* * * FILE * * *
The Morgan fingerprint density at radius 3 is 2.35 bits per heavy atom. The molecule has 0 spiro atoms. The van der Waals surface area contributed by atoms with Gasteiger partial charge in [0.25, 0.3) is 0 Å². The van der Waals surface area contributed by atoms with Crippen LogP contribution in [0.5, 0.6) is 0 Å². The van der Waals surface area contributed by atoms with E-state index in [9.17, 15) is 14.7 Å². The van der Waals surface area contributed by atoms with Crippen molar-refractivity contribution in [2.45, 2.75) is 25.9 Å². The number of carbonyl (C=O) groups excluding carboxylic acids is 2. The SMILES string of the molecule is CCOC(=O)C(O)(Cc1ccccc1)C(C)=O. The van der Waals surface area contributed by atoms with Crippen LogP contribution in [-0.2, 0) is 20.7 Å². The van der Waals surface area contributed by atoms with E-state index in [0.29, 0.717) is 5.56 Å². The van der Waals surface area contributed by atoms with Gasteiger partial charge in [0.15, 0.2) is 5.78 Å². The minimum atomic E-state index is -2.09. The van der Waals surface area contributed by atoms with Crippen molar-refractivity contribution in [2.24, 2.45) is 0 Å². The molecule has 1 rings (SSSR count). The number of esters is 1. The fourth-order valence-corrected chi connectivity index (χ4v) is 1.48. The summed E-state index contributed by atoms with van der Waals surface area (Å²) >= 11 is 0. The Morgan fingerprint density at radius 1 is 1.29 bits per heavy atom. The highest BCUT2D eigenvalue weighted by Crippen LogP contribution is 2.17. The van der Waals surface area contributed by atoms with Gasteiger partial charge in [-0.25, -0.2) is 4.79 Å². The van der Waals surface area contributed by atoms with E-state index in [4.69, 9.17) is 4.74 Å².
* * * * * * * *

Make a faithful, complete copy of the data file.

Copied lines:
The Morgan fingerprint density at radius 3 is 2.35 bits per heavy atom. The molecule has 0 spiro atoms. The van der Waals surface area contributed by atoms with Gasteiger partial charge in [0.25, 0.3) is 0 Å². The van der Waals surface area contributed by atoms with Crippen LogP contribution in [0.5, 0.6) is 0 Å². The van der Waals surface area contributed by atoms with E-state index in [9.17, 15) is 14.7 Å². The van der Waals surface area contributed by atoms with Crippen molar-refractivity contribution in [2.45, 2.75) is 25.9 Å². The number of carbonyl (C=O) groups excluding carboxylic acids is 2. The SMILES string of the molecule is CCOC(=O)C(O)(Cc1ccccc1)C(C)=O. The van der Waals surface area contributed by atoms with Crippen LogP contribution in [-0.2, 0) is 20.7 Å². The van der Waals surface area contributed by atoms with E-state index in [0.29, 0.717) is 5.56 Å². The van der Waals surface area contributed by atoms with Gasteiger partial charge in [0.15, 0.2) is 5.78 Å². The minimum atomic E-state index is -2.09. The van der Waals surface area contributed by atoms with Crippen molar-refractivity contribution in [2.24, 2.45) is 0 Å². The molecule has 1 rings (SSSR count). The number of esters is 1. The fourth-order valence-corrected chi connectivity index (χ4v) is 1.48. The summed E-state index contributed by atoms with van der Waals surface area (Å²) >= 11 is 0. The Morgan fingerprint density at radius 1 is 1.29 bits per heavy atom. The highest BCUT2D eigenvalue weighted by Crippen LogP contribution is 2.17. The van der Waals surface area contributed by atoms with Gasteiger partial charge in [-0.25, -0.2) is 4.79 Å². The van der Waals surface area contributed by atoms with E-state index in [4.69, 9.17) is 4.74 Å².